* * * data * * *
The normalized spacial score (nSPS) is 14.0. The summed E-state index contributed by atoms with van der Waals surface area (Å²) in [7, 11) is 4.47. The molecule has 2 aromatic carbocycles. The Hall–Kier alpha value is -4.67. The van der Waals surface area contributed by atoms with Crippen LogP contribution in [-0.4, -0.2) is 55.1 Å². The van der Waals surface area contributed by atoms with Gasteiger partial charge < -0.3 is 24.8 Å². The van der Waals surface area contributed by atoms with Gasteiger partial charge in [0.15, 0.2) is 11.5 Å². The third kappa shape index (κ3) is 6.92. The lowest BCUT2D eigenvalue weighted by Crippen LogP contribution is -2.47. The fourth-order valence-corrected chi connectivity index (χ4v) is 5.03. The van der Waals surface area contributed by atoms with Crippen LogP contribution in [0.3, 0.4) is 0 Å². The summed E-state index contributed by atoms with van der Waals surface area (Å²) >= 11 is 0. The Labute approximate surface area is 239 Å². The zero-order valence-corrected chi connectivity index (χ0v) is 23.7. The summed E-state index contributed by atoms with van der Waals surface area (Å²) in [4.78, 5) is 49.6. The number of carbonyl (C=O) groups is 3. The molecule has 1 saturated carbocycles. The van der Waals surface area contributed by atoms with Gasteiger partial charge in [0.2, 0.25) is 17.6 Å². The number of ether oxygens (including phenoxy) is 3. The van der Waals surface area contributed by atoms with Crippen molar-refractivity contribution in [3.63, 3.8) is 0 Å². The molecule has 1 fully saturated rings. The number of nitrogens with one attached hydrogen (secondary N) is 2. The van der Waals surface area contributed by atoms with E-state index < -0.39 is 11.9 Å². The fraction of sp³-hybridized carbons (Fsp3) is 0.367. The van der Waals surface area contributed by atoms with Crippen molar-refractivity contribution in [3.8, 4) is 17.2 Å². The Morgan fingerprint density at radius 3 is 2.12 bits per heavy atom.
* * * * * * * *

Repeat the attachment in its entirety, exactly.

The normalized spacial score (nSPS) is 14.0. The summed E-state index contributed by atoms with van der Waals surface area (Å²) in [7, 11) is 4.47. The molecule has 2 aromatic carbocycles. The Hall–Kier alpha value is -4.67. The van der Waals surface area contributed by atoms with Crippen LogP contribution in [-0.4, -0.2) is 55.1 Å². The van der Waals surface area contributed by atoms with Gasteiger partial charge < -0.3 is 24.8 Å². The van der Waals surface area contributed by atoms with Gasteiger partial charge in [0.15, 0.2) is 11.5 Å². The third kappa shape index (κ3) is 6.92. The lowest BCUT2D eigenvalue weighted by Crippen LogP contribution is -2.47. The fourth-order valence-corrected chi connectivity index (χ4v) is 5.03. The van der Waals surface area contributed by atoms with Crippen LogP contribution in [0.3, 0.4) is 0 Å². The summed E-state index contributed by atoms with van der Waals surface area (Å²) >= 11 is 0. The Labute approximate surface area is 239 Å². The zero-order valence-corrected chi connectivity index (χ0v) is 23.7. The summed E-state index contributed by atoms with van der Waals surface area (Å²) in [4.78, 5) is 49.6. The number of carbonyl (C=O) groups is 3. The molecule has 1 saturated carbocycles. The van der Waals surface area contributed by atoms with Gasteiger partial charge in [0.2, 0.25) is 17.6 Å². The number of ether oxygens (including phenoxy) is 3. The van der Waals surface area contributed by atoms with Crippen molar-refractivity contribution in [3.63, 3.8) is 0 Å². The molecule has 1 fully saturated rings. The number of nitrogens with one attached hydrogen (secondary N) is 2. The van der Waals surface area contributed by atoms with E-state index < -0.39 is 11.9 Å². The fraction of sp³-hybridized carbons (Fsp3) is 0.367. The van der Waals surface area contributed by atoms with Crippen molar-refractivity contribution in [3.8, 4) is 17.2 Å². The Morgan fingerprint density at radius 3 is 2.12 bits per heavy atom.